blog: Don’t let politicians silence you; vote your opinion
The First Amendment has been a hot topic lately.
Whether it is Republicans and Democrats arguing over whether a healthcare bill mandating coverage of birth control is a violation of the First Amendment’s freedom of religion, or politicians and citizens debating the public good or evil of giving corporations free speech, the debate is on.
Who deserves freedom?
Is one person’s (or a corporation’s) freedom more important than another?
Should citizens have more say than corporations?
Should religious institutions have more say than women?
My answer to all of these is simple: America was founded on individualism and freedom. To take that away and force people to conform to another’s belief goes against everything we stand for.
I shouldn’t have to be a millionaire to have a say in the presidential race. I shouldn’t have to fight for the right to have safe and protected sex if I want to. Politicians and corporations rely on us not getting involved and not getting information, so that they can run the country in a way that suits their needs.
That needs to change!
A good place to start would be Political Action Committees. PACs are organizations that lobby for or against political candidates and/or legislation. SuperPACs – the latest evolution of political fundraising, thanks to Supreme Court’s Citizens United v. Federal Election Commission decision – have the ability to raise unlimited funds from any source for candidates as long as the candidate in no way coordinates with the SuperPAC on how to spend the money.
If this sounds confusing to you, you are not alone! Why wouldn’t a politician coordinate with his or her biggest donor? In fact, ABC News reported that throughout the Republican race so far, GOP candidates Mitt Romney, Rick Santorum and Newt Gingrich have all been in contact with their SuperPACs. Santorum was traveling with his biggest supporter but told ABC, “they are just friends.”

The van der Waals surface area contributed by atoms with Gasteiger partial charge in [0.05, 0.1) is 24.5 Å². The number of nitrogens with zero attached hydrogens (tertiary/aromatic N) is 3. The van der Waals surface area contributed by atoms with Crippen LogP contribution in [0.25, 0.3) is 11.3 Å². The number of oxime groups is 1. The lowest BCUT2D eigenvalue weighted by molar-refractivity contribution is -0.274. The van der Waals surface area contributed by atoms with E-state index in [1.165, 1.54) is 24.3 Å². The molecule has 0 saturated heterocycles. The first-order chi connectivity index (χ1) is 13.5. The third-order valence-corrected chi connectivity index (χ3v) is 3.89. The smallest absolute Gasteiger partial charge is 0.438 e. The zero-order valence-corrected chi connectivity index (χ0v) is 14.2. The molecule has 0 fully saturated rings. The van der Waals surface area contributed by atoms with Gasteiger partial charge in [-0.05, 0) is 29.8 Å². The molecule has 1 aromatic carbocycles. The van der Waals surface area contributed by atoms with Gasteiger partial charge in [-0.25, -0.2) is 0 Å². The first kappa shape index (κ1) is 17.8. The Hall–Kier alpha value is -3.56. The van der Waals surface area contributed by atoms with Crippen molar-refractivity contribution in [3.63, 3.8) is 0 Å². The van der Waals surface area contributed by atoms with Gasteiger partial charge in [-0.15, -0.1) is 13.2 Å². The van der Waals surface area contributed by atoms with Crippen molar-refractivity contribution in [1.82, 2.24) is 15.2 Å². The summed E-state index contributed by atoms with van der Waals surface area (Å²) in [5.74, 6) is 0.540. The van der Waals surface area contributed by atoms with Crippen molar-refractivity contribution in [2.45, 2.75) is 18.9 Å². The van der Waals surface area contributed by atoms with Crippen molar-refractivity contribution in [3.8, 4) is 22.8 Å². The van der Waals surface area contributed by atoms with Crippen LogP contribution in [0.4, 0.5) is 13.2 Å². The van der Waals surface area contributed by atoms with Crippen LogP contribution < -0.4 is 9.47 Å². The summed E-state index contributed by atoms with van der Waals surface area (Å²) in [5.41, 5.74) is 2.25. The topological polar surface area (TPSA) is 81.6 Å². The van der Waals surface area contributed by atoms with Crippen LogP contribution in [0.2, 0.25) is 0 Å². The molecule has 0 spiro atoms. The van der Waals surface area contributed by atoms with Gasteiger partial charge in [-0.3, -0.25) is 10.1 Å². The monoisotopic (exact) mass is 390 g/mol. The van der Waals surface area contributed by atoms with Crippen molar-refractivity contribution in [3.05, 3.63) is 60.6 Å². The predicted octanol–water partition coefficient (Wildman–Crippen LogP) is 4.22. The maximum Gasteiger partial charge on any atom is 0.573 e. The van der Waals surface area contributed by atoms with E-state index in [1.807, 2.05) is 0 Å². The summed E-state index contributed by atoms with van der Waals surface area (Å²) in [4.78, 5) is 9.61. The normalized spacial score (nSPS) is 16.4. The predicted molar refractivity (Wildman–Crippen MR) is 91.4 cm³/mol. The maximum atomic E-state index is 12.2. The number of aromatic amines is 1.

That’s probably what Brad Pitt told Jennifer Aniston too.
It also seems impossible to believe that once elected, politicians wouldn’t give some kickback to the corporation or individual donating millions to their campaigns.
Television star Stephen Colbert has probably made the biggest statement against this absurdity. As the host of “The Colbert Report,” Comedy Central’s satirical take on political talk shows, Colbert started a SuperPAC – Americans for a Better Tomorrow, Tomorrow – which raised $1 million. Colbert even spent some of that money on attack ads, prompting the New York Times to call the SuperPAC legit. And just to really highlight the loopholes in the Citizen’s United case, Colbert gave his SuperPAC to pal and fellow TV star Jon Stewart, temporarily calling the fundraising magnet “Definitely Not Coordinating With Stephen Colbert SuperPAC.”
Colbert made his point loud and clear – there is no separation between candidates and the SuperPACs that support them.
The best way for any of us to fight against such ludicrous campaign finance laws or unfair laws prohibiting mandatory health insurance coverage of birth control is by voting and getting our opinions heard.
Although voting is not the only form of participation, it is a good start to being involved in politics. Sending emails, protesting, and putting in phone calls to politicians are also excellent ways to make it known what our opinions are. Many Americans have forgotten that the way to get our voice heard is by putting our opinions out there in whatever form works best for us!
Politicians bank on all of us feeling like our votes won’t make a difference, that we are too busy, and that politicians wouldn’t listen anyway. It doesn’t have to be like that. If enough of us show up, they have to listen. If students really unified together we would be a force to be reckoned with. So, basically, my message is to vote! Vote for whomever. Right, Left or even Colbert but please, just vote.
Communication & Media Studies